to tame the ephemeral




The barren cliffs in the torrid sun

like a prayer to no one




The stars in the sky light our nights

the stones on earth are

light-giving experiences




What happens to stones

may also happen to me




When you look at a stone, it gains





Stones, what will become of you

without me, long centuries on end? Too much.

Too little beside the stones.




One stone, below, at the foot

of the Mountain.

Does this mean the end

of Sisyphus’s curse?




I belong to the stone tribe…

The Lord put in man

a yearning for minerals




Sometimes I believe that stars arose

straight from the stones’ brain

they are so ignorant

of the sky’s swamp




Ever troubling,

this strangeness of stones

that watch over

our birth and death




Stones seem to follow you

like disciples.

I believe the earliest religions

were born on the stones.




The heads of kings, the stones of the

Lord have struck my eyes

with an executioner’s axe



Translated from Romanian

by Adam J. Sorkin and Olimpia Iacob











George Vulturescu is the author of more than a dozen books of poetry, among them The North and Beyond the North (2001),

Monograms on the Stones of the North (2005), Other Poems from the North (2007;The Blind Man from the North (2009); and Gold and Ivy (2011). Not surprisingly, he was born, and lives, in the north of Romania in the province of Satu Mare, where he works for the cultural administration. Among Vulturescu’s many prizes is the Romanian Cultural Order of Merit for Literature granting him the title of “Cavaler”—that is, “Knight.” In 2011, the dual-language Alte Poeme din Nord / Other Poems from the North, with English translations by Adam J. Sorkin with Olimpia Iacob, appeared in Iași, Romania, from Editura Fundației Culturale Poezia (The Poetry Cultural Foundation Publishing House).





Olimpia Iacob is an active translator of contemporary Romanian literature, with a dozen volumes of prose and poetry rendered into English, including works by Cassian Maria Spiridon, Gabriel Stănescu, Gheorghe Grigurcu, Petre Got, Mircea Petean, and Magdalena Dorina Suciu, as well as George Vulturescu’s Nord şi dincolo de Nord / North and Beyond the North. She is the author of more than twenty book-length guides and studies on learning and teaching the English language and writing and well more than a hundred articles on Romanian literature and on English-language learning. Iacob is Associate Professor in the Department of Modern Languages at “Vasile Goldiş” West University of Arad, Romania.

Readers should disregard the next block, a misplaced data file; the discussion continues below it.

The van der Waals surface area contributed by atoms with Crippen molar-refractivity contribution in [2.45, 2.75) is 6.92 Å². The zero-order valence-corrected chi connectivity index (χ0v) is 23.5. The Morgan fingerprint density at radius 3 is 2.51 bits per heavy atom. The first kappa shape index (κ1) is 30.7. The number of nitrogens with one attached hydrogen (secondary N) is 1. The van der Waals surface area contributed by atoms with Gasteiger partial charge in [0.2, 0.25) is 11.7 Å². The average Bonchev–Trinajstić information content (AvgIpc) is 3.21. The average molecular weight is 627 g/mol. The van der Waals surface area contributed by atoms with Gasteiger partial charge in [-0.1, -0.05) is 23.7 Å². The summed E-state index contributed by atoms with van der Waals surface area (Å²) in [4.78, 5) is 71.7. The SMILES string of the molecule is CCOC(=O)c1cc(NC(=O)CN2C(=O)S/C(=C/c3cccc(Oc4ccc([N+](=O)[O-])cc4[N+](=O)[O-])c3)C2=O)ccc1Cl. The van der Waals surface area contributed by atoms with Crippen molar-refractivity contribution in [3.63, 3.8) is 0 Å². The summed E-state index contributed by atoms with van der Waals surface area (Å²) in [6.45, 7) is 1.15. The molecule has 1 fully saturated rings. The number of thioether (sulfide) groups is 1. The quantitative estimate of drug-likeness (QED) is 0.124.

Adam J. Sorkin has translated more than forty-five books of contemporary Romanian literature, and his work has won the Poetry Society (U.K.) Corneliu M. Popescu Prize for European Poetry Translation for 2005, as well as the International QuarterlyCrossing Boundaries Award, the Kenneth Rexroth Memorial Translation Prize, and the Ioan Flora Prize for Poetry Translation, among others. His recent books include three collections from the University of Plymouth Press, all translated with Lidia Vianu: Ion Mureșan’s The Book of Winter and Other Poems (2011), Ioan Es. Pop’s No Way Out of Hadesburg (2010), and Mircea Ivănescu’s lines poems poetry (2009). The Ivănescu volume was shortlisted for the 2011 Poetry Society prize. He is the main translator of Carmen Firan’s Rock and Dew (Sheep Meadow Press, 2010), in collaboration with Firan. In 2011, he also published A Path to the Seaby Liliana Ursu, translated with Ursu and Tess Gallagher (Pleasure Boat Studios) and Medea and Her War Machines by Ioan Flora, translated with Alina Cârâc (University of New Orleans Press), as well asThe Vanishing Point That Whistles: An Anthology of Contemporary Romanian Poetry (Talisman House). His translations of Carmen Firan, Emilian Galaicu-Păun, Mihail Gălățanu, and Liliana Ursu previously appeared in Connotation Press.